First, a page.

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How Back Office Cooperative Saves Chicago Nonprofits Money

Article courtesy of Crain's Chicago Business 

Linda Zager of Back Office Cooperative

 One Hope United, a social services agency for children who have been abused or otherwise traumatized, ended 2016 with a small surplus. David McConnell, its chief financial officer, credits Back Office Cooperative.

One Hope United saves some $250,000 a year by outsourcing accounting services to EXL, a firm in Bangalore, India, it found through Back Office Cooperative. It saves $350,000 more by group-buying office supplies, janitorial products, energy, health insurance, food and other necessities via Back Office Cooperative, too. "If this didn't exist, we'd try to make it exist," McConnell says.

One Hope United is one of seven nonprofits that launched Back Office Cooperative six years ago, using $400,000 in loans and grants from Chicago Community Trust, United Way of Metropolitan Chicago and other entities. Membership at the cooperative, which has a budget of about $200,000 a year, has doubled to 72, according to Linda Zager, its executive director. Members to date have saved a total of about $3.5 million.

Back Office Cooperative can save money in 32 expense categories. The most popular are office supplies, energy, food supplies, cleaning services, and copying and printing; other options include health care, travel and waste management. Savings average 20 percent and can be as high as 50 percent.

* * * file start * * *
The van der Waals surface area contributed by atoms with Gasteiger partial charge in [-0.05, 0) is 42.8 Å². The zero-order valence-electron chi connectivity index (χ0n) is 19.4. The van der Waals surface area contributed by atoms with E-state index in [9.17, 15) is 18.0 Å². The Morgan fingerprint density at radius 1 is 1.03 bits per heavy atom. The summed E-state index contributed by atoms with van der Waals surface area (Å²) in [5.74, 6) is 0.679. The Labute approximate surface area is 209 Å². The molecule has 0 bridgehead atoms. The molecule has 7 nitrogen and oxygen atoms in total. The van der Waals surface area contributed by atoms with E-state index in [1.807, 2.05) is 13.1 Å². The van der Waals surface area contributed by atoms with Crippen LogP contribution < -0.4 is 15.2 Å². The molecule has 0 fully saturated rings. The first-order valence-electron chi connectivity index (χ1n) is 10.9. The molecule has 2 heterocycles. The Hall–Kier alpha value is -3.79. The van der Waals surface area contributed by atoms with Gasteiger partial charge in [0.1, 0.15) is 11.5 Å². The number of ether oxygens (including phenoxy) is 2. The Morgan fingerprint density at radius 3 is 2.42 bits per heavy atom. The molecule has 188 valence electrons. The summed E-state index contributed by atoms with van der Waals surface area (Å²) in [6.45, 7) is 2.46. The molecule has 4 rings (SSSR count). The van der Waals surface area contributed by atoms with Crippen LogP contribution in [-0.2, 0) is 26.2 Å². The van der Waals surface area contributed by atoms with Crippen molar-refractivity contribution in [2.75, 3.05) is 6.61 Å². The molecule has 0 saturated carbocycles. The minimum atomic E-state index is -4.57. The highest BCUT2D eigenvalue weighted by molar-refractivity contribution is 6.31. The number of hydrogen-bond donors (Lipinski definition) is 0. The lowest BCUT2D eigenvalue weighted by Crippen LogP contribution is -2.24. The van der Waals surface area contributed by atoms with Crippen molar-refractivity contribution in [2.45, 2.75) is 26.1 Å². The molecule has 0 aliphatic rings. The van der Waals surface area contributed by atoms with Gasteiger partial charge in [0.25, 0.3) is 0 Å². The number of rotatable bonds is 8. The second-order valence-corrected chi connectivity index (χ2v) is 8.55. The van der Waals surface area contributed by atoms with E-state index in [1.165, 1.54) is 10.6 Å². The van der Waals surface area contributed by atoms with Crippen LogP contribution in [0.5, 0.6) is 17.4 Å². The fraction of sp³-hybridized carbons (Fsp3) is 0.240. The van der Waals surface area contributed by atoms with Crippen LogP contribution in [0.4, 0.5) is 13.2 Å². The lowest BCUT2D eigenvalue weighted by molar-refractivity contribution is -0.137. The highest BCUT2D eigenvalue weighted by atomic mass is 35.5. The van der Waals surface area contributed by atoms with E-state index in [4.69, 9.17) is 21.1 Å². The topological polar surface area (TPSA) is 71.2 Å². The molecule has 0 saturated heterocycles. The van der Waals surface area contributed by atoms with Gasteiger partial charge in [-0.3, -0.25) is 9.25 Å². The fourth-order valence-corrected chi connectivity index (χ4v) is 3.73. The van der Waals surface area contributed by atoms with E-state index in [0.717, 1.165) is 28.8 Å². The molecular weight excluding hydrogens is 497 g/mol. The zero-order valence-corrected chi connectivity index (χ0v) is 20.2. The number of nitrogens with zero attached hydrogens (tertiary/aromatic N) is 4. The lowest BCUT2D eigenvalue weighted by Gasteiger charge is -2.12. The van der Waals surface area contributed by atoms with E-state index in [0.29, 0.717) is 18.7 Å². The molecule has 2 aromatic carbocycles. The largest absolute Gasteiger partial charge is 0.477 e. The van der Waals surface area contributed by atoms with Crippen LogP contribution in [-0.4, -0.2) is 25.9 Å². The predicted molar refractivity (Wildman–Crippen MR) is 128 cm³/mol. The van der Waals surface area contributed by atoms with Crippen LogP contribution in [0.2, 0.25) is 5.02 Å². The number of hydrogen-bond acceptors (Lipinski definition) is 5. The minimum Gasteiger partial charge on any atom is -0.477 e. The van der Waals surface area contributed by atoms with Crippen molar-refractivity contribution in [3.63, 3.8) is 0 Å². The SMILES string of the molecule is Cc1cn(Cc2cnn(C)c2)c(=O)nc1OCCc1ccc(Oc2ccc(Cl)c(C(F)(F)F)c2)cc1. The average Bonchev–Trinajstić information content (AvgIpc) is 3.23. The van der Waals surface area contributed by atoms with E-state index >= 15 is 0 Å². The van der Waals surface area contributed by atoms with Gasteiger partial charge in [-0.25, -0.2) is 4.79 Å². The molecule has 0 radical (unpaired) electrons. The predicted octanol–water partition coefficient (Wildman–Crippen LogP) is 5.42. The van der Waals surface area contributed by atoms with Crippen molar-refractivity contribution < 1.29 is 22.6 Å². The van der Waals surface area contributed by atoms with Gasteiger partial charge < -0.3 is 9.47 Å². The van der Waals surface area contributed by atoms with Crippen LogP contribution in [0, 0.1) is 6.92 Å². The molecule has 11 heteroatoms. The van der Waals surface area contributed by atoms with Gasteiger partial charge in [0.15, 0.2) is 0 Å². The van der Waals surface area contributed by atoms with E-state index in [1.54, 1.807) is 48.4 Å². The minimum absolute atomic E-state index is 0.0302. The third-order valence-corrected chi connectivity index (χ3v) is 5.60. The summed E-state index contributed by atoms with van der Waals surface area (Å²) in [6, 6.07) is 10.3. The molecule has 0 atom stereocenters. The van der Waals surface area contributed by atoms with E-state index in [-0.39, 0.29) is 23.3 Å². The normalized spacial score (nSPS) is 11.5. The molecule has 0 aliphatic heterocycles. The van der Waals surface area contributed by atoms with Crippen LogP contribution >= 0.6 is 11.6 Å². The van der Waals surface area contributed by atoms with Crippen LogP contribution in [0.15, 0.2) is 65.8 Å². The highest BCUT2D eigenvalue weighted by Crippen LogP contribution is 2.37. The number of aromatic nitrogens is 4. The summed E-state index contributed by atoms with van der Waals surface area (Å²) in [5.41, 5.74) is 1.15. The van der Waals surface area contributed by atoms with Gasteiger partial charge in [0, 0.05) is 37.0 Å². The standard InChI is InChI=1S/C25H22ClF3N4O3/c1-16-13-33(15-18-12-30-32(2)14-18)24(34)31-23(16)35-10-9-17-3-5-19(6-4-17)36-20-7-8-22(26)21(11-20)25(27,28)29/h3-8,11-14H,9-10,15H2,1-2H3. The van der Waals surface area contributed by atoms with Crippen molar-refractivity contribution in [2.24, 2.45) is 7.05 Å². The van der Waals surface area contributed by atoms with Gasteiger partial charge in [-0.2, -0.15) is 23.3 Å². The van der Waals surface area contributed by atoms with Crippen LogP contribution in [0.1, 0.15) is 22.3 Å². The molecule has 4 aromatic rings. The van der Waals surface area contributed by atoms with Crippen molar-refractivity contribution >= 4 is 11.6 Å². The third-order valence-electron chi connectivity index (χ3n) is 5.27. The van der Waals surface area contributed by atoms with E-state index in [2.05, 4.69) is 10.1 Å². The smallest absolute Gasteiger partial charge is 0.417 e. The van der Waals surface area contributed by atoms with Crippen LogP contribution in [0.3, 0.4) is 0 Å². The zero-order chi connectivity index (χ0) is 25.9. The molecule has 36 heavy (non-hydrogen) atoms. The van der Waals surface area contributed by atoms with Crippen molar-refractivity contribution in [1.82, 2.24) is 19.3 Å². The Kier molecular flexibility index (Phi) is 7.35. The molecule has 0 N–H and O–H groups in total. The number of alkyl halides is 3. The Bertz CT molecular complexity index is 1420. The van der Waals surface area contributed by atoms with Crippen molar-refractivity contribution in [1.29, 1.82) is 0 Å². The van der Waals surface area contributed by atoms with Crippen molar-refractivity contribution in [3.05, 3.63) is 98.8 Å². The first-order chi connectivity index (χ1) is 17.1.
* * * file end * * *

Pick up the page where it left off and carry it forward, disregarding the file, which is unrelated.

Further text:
Savings happen in two ways. Back Office Cooperative offers group plans that harness the buying power of all members. Expense Reduction Analysts, a for-profit global firm with its U.S. headquarters in Dallas, also handles individual procurement projects for co-op members. Zager, a Chicago-based consultant at Expense Reduction Analysts, oversees those projects. 

Nonprofits must have annual budgets of at least $1 million to join. Annual dues start at $350 a year and rise to $2,500 a year for organizations with budgets of $50 million or more. New members receive a complimentary assessment of their purchasing situation and pay no dues the first year.

Northwestern University Settlement Association, which has a $14 million budget, joined the cooperative two years ago. "It's a painless way to be more efficient with our resources," says Dan Alexander, chief operating officer at the Chicago-based agency. Before enlisting, each department purchased office supplies from vendors they liked, with staffers sometimes jumping in the car to head to Staples or another store when items ran low. Now, by buying through the cooperative, the association has saved about $20,000 a year, and taken pressure off employees to be their own procurement officers. 

Membership has its benefits.

 

Posted By: Stephanie Fallara

On: March 24, 2017

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